Grades: High School
Approximate Length of Time: 1 class meeting
Goals: Students will gain a historical knowledge of John Brown's 1859 raid and how to use timelines when documenting a historical event.
- Students will be able to build a timeline of events as they occurred in John Brown’s Harpers Ferry Raid;
- Students will be able to explain possible causes of the raid and the state of the country leading up to the 1859 raid.
- After learning about a popular song from the time period, which had been manipulated by the public, students will be able to manipulate the lyrics in a way that shows their opinion of the raid.
Download the lesson plan, along with the following PDF materials, at the bottom of this page.
Before the Lesson:
- Distribute a copy of the “Trial of John Brown: A Chronology.”
- Have students highlight all events related to slavery and all of John Brown’s abolitionist activities.
Display a blank timeline on the board or overhead projector and distribute copies of the timeline.
Explain that today they are going to work together to create a timeline displaying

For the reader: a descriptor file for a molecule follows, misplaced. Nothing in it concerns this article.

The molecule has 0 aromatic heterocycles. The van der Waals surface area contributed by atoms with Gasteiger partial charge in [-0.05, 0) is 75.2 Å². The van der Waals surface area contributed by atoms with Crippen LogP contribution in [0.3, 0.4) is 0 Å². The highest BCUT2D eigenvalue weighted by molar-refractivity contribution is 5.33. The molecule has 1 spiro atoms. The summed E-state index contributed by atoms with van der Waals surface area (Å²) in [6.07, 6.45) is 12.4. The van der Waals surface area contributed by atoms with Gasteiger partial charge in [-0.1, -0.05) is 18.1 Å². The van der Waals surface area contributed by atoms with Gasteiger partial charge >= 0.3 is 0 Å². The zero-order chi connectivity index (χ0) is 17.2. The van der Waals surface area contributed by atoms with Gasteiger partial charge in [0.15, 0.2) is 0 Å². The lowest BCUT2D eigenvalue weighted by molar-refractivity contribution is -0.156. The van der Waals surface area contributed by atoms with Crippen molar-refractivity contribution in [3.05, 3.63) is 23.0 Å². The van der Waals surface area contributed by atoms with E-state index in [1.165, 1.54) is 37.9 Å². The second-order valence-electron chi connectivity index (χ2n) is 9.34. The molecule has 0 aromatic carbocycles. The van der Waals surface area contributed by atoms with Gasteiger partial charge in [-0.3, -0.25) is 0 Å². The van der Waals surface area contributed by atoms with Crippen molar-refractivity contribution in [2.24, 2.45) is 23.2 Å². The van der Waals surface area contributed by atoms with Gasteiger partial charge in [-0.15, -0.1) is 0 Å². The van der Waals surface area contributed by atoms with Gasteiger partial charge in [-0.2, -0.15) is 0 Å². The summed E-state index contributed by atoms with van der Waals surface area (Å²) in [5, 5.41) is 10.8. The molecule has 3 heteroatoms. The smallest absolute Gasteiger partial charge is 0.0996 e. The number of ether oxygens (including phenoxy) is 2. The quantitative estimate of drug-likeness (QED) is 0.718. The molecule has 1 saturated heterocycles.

- The most relevant events in John Brown’s life that the group members believe contributed to his decision to raid Harpers Ferry
- The events that focused on slavery or abolition leading up to the raid
- The raid as well as his trial and execution
To create this timeline they are going to use their copy of “Trial of John Brown: A Chronology” and the Google Map of John Brown’s travels.
After each group has finished their timelines fill out your timeline as a class
- Go from group to group and ask each spokesperson to list
- an event,
- the date,
- and why they included the event on their timeline.
Collect Student Timelines.
Ask: Do you ever change a song’s words to make a joke or talk about something that is currently going on? Do you ever see other people do this? Give examples (ex. Weird Al)
Explain that this is not something new, people did it for John Brown’s raid.
Ask: Why do you think people did this for John Brown’s Raid?
Play the song "John Brown's Body" and display "The Tragic Prelude".
Give students the lyrics to "John Brown's Body".
Tell students that some southerners created their own version of the song: "John Brown's Hangin' from a Sour Apple Tree". Both versions of the song were very popular due to the passion people felt about John Brown's Raid, the catchiness of the tune and the tune’s origin as a Methodist hymn.
Place students back in their small groups. Ask them to discuss the following question:
“Was John Brown a Hero or a Traitor”? Students will support their positions using their primary source documents whenever possible. Circulate among the students.
Write a new version of “John Brown’s Body”. The new song may be written from either a pro- or anti-John Brown viewpoint. Songs should be 5 stanzas long.